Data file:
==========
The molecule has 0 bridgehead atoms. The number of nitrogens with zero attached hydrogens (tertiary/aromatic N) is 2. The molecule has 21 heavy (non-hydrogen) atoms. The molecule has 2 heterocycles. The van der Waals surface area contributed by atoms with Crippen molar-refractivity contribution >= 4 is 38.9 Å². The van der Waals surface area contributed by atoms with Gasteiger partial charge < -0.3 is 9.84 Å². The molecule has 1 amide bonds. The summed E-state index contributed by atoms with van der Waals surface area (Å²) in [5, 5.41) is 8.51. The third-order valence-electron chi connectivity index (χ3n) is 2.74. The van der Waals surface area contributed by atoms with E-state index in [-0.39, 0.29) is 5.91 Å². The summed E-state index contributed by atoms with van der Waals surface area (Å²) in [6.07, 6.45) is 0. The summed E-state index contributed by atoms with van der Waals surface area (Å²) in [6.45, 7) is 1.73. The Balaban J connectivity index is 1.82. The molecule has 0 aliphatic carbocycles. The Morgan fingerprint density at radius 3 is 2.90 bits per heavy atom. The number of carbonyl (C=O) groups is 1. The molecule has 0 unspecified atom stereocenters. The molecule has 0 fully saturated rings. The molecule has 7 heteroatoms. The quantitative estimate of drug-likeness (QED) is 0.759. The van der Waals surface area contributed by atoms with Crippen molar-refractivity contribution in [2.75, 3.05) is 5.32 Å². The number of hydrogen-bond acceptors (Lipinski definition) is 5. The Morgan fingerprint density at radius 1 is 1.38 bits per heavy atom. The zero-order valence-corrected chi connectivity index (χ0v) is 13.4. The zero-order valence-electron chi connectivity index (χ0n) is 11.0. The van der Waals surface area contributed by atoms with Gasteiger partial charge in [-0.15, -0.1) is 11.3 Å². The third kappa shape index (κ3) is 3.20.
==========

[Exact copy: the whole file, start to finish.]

The molecule has 0 bridgehead atoms. The number of nitrogens with zero attached hydrogens (tertiary/aromatic N) is 2. The molecule has 21 heavy (non-hydrogen) atoms. The molecule has 2 heterocycles. The van der Waals surface area contributed by atoms with Crippen molar-refractivity contribution >= 4 is 38.9 Å². The van der Waals surface area contributed by atoms with Gasteiger partial charge < -0.3 is 9.84 Å². The molecule has 1 amide bonds. The summed E-state index contributed by atoms with van der Waals surface area (Å²) in [5, 5.41) is 8.51. The third-order valence-electron chi connectivity index (χ3n) is 2.74. The van der Waals surface area contributed by atoms with E-state index in [-0.39, 0.29) is 5.91 Å². The summed E-state index contributed by atoms with van der Waals surface area (Å²) in [6.07, 6.45) is 0. The summed E-state index contributed by atoms with van der Waals surface area (Å²) in [6.45, 7) is 1.73. The Balaban J connectivity index is 1.82. The molecule has 0 aliphatic carbocycles. The Morgan fingerprint density at radius 3 is 2.90 bits per heavy atom. The number of carbonyl (C=O) groups is 1. The molecule has 0 unspecified atom stereocenters. The molecule has 0 fully saturated rings. The molecule has 7 heteroatoms. The quantitative estimate of drug-likeness (QED) is 0.759. The van der Waals surface area contributed by atoms with Crippen molar-refractivity contribution in [2.75, 3.05) is 5.32 Å². The number of hydrogen-bond acceptors (Lipinski definition) is 5. The Morgan fingerprint density at radius 1 is 1.38 bits per heavy atom. The zero-order valence-corrected chi connectivity index (χ0v) is 13.4. The zero-order valence-electron chi connectivity index (χ0n) is 11.0. The van der Waals surface area contributed by atoms with Gasteiger partial charge in [-0.15, -0.1) is 11.3 Å². The third kappa shape index (κ3) is 3.20.